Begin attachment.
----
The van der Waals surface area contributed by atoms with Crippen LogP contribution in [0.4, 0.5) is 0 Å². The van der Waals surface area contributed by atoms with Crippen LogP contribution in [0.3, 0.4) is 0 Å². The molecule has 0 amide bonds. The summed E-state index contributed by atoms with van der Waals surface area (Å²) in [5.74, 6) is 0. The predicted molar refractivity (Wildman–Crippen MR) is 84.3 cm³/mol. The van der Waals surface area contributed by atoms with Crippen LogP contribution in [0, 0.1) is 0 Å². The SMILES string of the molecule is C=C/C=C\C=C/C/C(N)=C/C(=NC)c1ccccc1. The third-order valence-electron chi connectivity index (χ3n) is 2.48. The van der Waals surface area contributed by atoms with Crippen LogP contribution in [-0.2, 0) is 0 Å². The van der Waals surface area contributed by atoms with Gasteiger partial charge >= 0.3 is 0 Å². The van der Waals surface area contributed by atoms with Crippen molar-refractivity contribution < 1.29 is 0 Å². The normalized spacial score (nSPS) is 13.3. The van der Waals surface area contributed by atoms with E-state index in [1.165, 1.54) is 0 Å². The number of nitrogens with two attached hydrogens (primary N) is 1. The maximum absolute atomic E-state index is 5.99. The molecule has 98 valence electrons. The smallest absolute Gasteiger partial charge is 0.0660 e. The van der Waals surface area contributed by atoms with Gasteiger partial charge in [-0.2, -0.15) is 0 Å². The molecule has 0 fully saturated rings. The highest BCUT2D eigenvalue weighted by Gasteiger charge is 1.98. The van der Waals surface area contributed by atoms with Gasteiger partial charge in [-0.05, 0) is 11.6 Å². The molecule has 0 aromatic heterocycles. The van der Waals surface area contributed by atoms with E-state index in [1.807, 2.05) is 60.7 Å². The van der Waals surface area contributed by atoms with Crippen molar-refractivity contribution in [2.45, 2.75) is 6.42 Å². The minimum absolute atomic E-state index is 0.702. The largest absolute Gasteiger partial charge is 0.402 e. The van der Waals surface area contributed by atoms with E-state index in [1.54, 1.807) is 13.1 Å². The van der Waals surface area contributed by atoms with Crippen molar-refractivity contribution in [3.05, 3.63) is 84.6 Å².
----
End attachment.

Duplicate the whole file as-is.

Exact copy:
The van der Waals surface area contributed by atoms with Crippen LogP contribution in [0.4, 0.5) is 0 Å². The van der Waals surface area contributed by atoms with Crippen LogP contribution in [0.3, 0.4) is 0 Å². The molecule has 0 amide bonds. The summed E-state index contributed by atoms with van der Waals surface area (Å²) in [5.74, 6) is 0. The predicted molar refractivity (Wildman–Crippen MR) is 84.3 cm³/mol. The van der Waals surface area contributed by atoms with Crippen LogP contribution in [0, 0.1) is 0 Å². The SMILES string of the molecule is C=C/C=C\C=C/C/C(N)=C/C(=NC)c1ccccc1. The third-order valence-electron chi connectivity index (χ3n) is 2.48. The van der Waals surface area contributed by atoms with Crippen LogP contribution in [-0.2, 0) is 0 Å². The van der Waals surface area contributed by atoms with Gasteiger partial charge >= 0.3 is 0 Å². The van der Waals surface area contributed by atoms with Crippen molar-refractivity contribution < 1.29 is 0 Å². The normalized spacial score (nSPS) is 13.3. The van der Waals surface area contributed by atoms with E-state index in [1.165, 1.54) is 0 Å². The number of nitrogens with two attached hydrogens (primary N) is 1. The maximum absolute atomic E-state index is 5.99. The molecule has 98 valence electrons. The smallest absolute Gasteiger partial charge is 0.0660 e. The van der Waals surface area contributed by atoms with Gasteiger partial charge in [-0.2, -0.15) is 0 Å². The molecule has 0 fully saturated rings. The highest BCUT2D eigenvalue weighted by Gasteiger charge is 1.98. The van der Waals surface area contributed by atoms with Gasteiger partial charge in [-0.05, 0) is 11.6 Å². The molecule has 0 aromatic heterocycles. The van der Waals surface area contributed by atoms with E-state index in [1.807, 2.05) is 60.7 Å². The van der Waals surface area contributed by atoms with Crippen molar-refractivity contribution in [2.45, 2.75) is 6.42 Å². The minimum absolute atomic E-state index is 0.702. The largest absolute Gasteiger partial charge is 0.402 e. The van der Waals surface area contributed by atoms with E-state index in [1.54, 1.807) is 13.1 Å². The van der Waals surface area contributed by atoms with Crippen molar-refractivity contribution in [3.05, 3.63) is 84.6 Å².